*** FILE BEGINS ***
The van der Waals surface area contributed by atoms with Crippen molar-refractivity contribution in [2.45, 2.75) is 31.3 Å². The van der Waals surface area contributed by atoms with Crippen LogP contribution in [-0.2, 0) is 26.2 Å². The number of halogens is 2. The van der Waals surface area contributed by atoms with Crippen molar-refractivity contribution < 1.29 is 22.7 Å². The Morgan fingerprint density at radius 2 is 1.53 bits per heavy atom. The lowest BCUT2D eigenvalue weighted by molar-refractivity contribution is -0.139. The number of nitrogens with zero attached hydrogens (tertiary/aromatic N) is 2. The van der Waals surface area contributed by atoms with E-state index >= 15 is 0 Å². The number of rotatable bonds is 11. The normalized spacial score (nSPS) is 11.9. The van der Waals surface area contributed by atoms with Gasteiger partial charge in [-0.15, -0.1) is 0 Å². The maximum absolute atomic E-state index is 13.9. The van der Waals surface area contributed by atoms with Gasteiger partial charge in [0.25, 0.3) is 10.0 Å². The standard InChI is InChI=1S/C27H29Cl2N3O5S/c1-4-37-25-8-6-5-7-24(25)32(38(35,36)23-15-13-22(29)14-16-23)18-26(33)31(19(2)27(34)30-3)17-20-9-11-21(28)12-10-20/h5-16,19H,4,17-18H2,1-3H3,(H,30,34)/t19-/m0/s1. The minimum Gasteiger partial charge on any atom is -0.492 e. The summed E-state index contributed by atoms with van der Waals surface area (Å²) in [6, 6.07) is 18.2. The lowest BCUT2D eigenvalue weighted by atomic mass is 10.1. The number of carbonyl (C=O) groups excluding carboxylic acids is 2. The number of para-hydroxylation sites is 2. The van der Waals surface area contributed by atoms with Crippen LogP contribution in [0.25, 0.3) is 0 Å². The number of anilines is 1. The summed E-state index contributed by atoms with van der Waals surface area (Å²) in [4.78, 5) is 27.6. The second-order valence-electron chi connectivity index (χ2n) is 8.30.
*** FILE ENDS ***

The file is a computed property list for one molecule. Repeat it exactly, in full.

The van der Waals surface area contributed by atoms with Crippen molar-refractivity contribution in [2.45, 2.75) is 31.3 Å². The van der Waals surface area contributed by atoms with Crippen LogP contribution in [-0.2, 0) is 26.2 Å². The number of halogens is 2. The van der Waals surface area contributed by atoms with Crippen molar-refractivity contribution < 1.29 is 22.7 Å². The Morgan fingerprint density at radius 2 is 1.53 bits per heavy atom. The lowest BCUT2D eigenvalue weighted by molar-refractivity contribution is -0.139. The number of nitrogens with zero attached hydrogens (tertiary/aromatic N) is 2. The van der Waals surface area contributed by atoms with E-state index >= 15 is 0 Å². The number of rotatable bonds is 11. The normalized spacial score (nSPS) is 11.9. The van der Waals surface area contributed by atoms with Gasteiger partial charge in [-0.15, -0.1) is 0 Å². The maximum absolute atomic E-state index is 13.9. The van der Waals surface area contributed by atoms with Gasteiger partial charge in [0.25, 0.3) is 10.0 Å². The standard InChI is InChI=1S/C27H29Cl2N3O5S/c1-4-37-25-8-6-5-7-24(25)32(38(35,36)23-15-13-22(29)14-16-23)18-26(33)31(19(2)27(34)30-3)17-20-9-11-21(28)12-10-20/h5-16,19H,4,17-18H2,1-3H3,(H,30,34)/t19-/m0/s1. The minimum Gasteiger partial charge on any atom is -0.492 e. The summed E-state index contributed by atoms with van der Waals surface area (Å²) in [6, 6.07) is 18.2. The lowest BCUT2D eigenvalue weighted by atomic mass is 10.1. The number of carbonyl (C=O) groups excluding carboxylic acids is 2. The number of para-hydroxylation sites is 2. The van der Waals surface area contributed by atoms with Crippen LogP contribution in [0.25, 0.3) is 0 Å². The number of anilines is 1. The summed E-state index contributed by atoms with van der Waals surface area (Å²) in [4.78, 5) is 27.6. The second-order valence-electron chi connectivity index (χ2n) is 8.30.